After reviewing a slew of conference CEO presentations and financial filings by electric generation owners in recent weeks, a few trends emerge from the chatter.
First off, electric demand is flat. Wisconsin Energy (NYSE:WEC) Chairman and CEO Gale Klappa said recently the industry is facing an era “of almost zero kilowatt hour sales growth.”
Other executives have made similar statements lately.
There are various reasons for this, including economic uncertainty, energy efficiency and mild weather. Some large companies have also tapped their own renewable or gas-fired generation to partially “unplug from the grid” as a Sept. 17 Wall Street Journal article put it.
As a result, it looks like generation owners are trying to find demand in non-traditional places. Two areas of increasing interest are electric vehicles (EVs) and data centers.
It’s increasingly common for financial filings or CEO presentations in the power sector to include at least a mention of electric vehicles.
Both regulated utilities and competitive power generators are looking to tap the nascent market in charging stations for electric transportation. NRG Energy (NYSE:NRG), which has been active on electric car growth, has said electric vehicles won’t strain the grid much more than Starbucks.
EV interest also extends north of the border. A group of New England governors and Eastern Canadian premiers recently approved a plan to encourage charging stations.
Although thousands of plug-in vehicles have been registered in the Pacific Northwest, neither Puget Sound Energy (PSE) nor Portland General Electric (NYSE:POR) has reported additional stress on the grid.
In addition to transporting people with EVs, power companies are also seeking to tap potential business generated from moving and storing information.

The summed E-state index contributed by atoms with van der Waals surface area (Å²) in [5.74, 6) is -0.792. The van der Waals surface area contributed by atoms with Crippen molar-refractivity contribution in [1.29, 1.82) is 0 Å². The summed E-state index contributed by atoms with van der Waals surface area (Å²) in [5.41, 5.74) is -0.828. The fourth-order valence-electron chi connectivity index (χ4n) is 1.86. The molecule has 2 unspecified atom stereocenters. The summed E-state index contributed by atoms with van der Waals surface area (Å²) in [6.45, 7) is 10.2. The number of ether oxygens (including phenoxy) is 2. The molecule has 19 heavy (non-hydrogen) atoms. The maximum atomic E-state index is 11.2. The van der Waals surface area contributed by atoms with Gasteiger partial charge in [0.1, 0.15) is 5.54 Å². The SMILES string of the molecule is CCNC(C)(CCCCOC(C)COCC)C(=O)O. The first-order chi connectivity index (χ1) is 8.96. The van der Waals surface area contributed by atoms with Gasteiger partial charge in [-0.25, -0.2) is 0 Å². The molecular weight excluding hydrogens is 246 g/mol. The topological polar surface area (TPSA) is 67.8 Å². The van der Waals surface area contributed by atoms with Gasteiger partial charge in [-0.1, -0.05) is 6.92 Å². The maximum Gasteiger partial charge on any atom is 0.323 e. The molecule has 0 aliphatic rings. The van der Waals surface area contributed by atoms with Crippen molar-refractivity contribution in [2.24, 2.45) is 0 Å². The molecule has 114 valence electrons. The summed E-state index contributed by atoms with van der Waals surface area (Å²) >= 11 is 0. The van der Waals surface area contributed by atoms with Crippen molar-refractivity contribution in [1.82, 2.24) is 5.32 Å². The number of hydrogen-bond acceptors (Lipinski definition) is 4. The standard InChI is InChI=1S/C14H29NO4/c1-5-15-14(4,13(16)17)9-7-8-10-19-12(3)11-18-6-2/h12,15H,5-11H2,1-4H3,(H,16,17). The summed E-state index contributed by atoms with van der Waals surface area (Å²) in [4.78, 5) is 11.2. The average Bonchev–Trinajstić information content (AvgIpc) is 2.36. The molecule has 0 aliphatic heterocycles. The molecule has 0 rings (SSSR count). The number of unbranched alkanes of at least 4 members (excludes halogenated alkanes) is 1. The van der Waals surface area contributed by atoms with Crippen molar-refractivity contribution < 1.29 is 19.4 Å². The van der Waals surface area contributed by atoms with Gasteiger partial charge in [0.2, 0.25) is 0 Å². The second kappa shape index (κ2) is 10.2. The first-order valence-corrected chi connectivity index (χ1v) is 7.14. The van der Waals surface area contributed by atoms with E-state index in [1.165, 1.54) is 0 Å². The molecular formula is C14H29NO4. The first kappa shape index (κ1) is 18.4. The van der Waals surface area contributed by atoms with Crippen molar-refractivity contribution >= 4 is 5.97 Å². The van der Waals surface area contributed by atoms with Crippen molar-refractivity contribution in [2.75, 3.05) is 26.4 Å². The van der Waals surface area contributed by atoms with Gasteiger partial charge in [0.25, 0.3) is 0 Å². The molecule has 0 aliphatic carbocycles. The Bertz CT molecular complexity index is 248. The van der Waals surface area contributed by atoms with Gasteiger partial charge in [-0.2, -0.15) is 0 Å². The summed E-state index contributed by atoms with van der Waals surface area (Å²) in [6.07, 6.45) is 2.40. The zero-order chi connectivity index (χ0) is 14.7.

Various technology companies are building new data centers. Companies like web search giant Google (NASDAQ:GOOG) are building more new data centers. Power companies like Duke Energy (NYSE:DUK) and Dominion Energy (NYSE:D) are increasingly trying to attract such centers.
Dominion says it already serves more than six million square feet of data center facilities in Virginia, which has a low rate of transmission outages. Dominion also stresses its high number of technology workers in Virginia and its carbon emissions compared to the industry median.
Duke, for example, provides an Internet page with a map of potential data center sites in much of its service territory.
Meanwhile, there is the more traditional electric utility role of working with their service territories to recruit manufacturing plants. American Electric Power (NYSE:AEP), Duke, Entergy (NYSE:ETR), NextEra Energy (NYSE:NEE), Southern (NYSE:SO) and Tennessee Valley Authority (TVA) are just a few generators that tout their economic development efforts in their service areas.
In September, for example, Duke announced it had chosen various properties to be part of North Carolina’s 2013 Site Readiness Program to prepare the location for potential industrial development.
It’s part of the continuing power sector effort to avoid zero demand growth.